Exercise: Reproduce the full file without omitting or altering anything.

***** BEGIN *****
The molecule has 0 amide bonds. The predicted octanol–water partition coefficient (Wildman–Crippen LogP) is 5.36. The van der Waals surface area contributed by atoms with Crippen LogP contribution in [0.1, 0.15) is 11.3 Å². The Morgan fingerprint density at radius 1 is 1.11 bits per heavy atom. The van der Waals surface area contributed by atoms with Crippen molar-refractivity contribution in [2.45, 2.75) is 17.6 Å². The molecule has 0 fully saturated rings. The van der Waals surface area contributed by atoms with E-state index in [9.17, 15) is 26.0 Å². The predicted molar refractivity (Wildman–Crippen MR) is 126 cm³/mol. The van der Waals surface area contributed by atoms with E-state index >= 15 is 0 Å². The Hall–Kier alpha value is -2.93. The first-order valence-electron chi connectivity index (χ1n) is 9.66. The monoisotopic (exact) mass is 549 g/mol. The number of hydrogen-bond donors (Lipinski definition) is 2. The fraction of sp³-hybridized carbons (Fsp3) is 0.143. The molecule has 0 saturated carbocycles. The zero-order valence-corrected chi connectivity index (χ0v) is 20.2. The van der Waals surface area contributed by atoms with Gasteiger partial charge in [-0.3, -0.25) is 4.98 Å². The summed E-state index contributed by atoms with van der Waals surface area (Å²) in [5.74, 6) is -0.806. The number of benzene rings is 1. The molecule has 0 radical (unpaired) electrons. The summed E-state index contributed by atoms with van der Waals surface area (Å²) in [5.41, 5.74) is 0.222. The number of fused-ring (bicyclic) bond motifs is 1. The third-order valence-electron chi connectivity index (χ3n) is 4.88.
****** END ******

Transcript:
The molecule has 0 amide bonds. The predicted octanol–water partition coefficient (Wildman–Crippen LogP) is 5.36. The van der Waals surface area contributed by atoms with Crippen LogP contribution in [0.1, 0.15) is 11.3 Å². The Morgan fingerprint density at radius 1 is 1.11 bits per heavy atom. The van der Waals surface area contributed by atoms with Crippen molar-refractivity contribution in [2.45, 2.75) is 17.6 Å². The molecule has 0 fully saturated rings. The van der Waals surface area contributed by atoms with E-state index in [9.17, 15) is 26.0 Å². The predicted molar refractivity (Wildman–Crippen MR) is 126 cm³/mol. The van der Waals surface area contributed by atoms with E-state index >= 15 is 0 Å². The Hall–Kier alpha value is -2.93. The first-order valence-electron chi connectivity index (χ1n) is 9.66. The monoisotopic (exact) mass is 549 g/mol. The number of hydrogen-bond donors (Lipinski definition) is 2. The fraction of sp³-hybridized carbons (Fsp3) is 0.143. The molecule has 0 saturated carbocycles. The zero-order valence-corrected chi connectivity index (χ0v) is 20.2. The van der Waals surface area contributed by atoms with Gasteiger partial charge in [-0.3, -0.25) is 4.98 Å². The summed E-state index contributed by atoms with van der Waals surface area (Å²) in [5.74, 6) is -0.806. The number of benzene rings is 1. The molecule has 0 radical (unpaired) electrons. The summed E-state index contributed by atoms with van der Waals surface area (Å²) in [5.41, 5.74) is 0.222. The number of fused-ring (bicyclic) bond motifs is 1. The third-order valence-electron chi connectivity index (χ3n) is 4.88.